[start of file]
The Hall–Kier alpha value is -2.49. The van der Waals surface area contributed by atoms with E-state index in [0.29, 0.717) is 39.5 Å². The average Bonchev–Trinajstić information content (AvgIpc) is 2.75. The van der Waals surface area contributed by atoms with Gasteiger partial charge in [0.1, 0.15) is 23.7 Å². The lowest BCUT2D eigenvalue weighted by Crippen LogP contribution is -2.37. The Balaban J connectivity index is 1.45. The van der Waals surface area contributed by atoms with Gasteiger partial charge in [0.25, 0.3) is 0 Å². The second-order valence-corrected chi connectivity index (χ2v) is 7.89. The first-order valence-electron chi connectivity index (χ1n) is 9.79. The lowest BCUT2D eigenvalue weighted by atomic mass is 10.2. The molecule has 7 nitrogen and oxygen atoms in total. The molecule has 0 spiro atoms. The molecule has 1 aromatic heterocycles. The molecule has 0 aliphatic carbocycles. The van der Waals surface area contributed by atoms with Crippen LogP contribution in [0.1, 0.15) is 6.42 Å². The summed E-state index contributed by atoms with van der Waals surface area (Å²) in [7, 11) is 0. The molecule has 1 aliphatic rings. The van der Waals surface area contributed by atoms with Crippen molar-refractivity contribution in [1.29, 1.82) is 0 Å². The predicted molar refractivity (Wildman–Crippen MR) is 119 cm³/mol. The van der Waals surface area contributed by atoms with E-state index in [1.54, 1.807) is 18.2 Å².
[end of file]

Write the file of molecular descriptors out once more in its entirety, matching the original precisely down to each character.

The Hall–Kier alpha value is -2.49. The van der Waals surface area contributed by atoms with E-state index in [0.29, 0.717) is 39.5 Å². The average Bonchev–Trinajstić information content (AvgIpc) is 2.75. The van der Waals surface area contributed by atoms with Gasteiger partial charge in [0.1, 0.15) is 23.7 Å². The lowest BCUT2D eigenvalue weighted by Crippen LogP contribution is -2.37. The Balaban J connectivity index is 1.45. The van der Waals surface area contributed by atoms with Gasteiger partial charge in [0.25, 0.3) is 0 Å². The second-order valence-corrected chi connectivity index (χ2v) is 7.89. The first-order valence-electron chi connectivity index (χ1n) is 9.79. The lowest BCUT2D eigenvalue weighted by atomic mass is 10.2. The molecule has 7 nitrogen and oxygen atoms in total. The molecule has 0 spiro atoms. The molecule has 1 aromatic heterocycles. The molecule has 0 aliphatic carbocycles. The van der Waals surface area contributed by atoms with Crippen LogP contribution in [0.1, 0.15) is 6.42 Å². The summed E-state index contributed by atoms with van der Waals surface area (Å²) in [7, 11) is 0. The molecule has 1 aliphatic rings. The van der Waals surface area contributed by atoms with Crippen molar-refractivity contribution in [1.29, 1.82) is 0 Å². The predicted molar refractivity (Wildman–Crippen MR) is 119 cm³/mol. The van der Waals surface area contributed by atoms with E-state index in [1.54, 1.807) is 18.2 Å².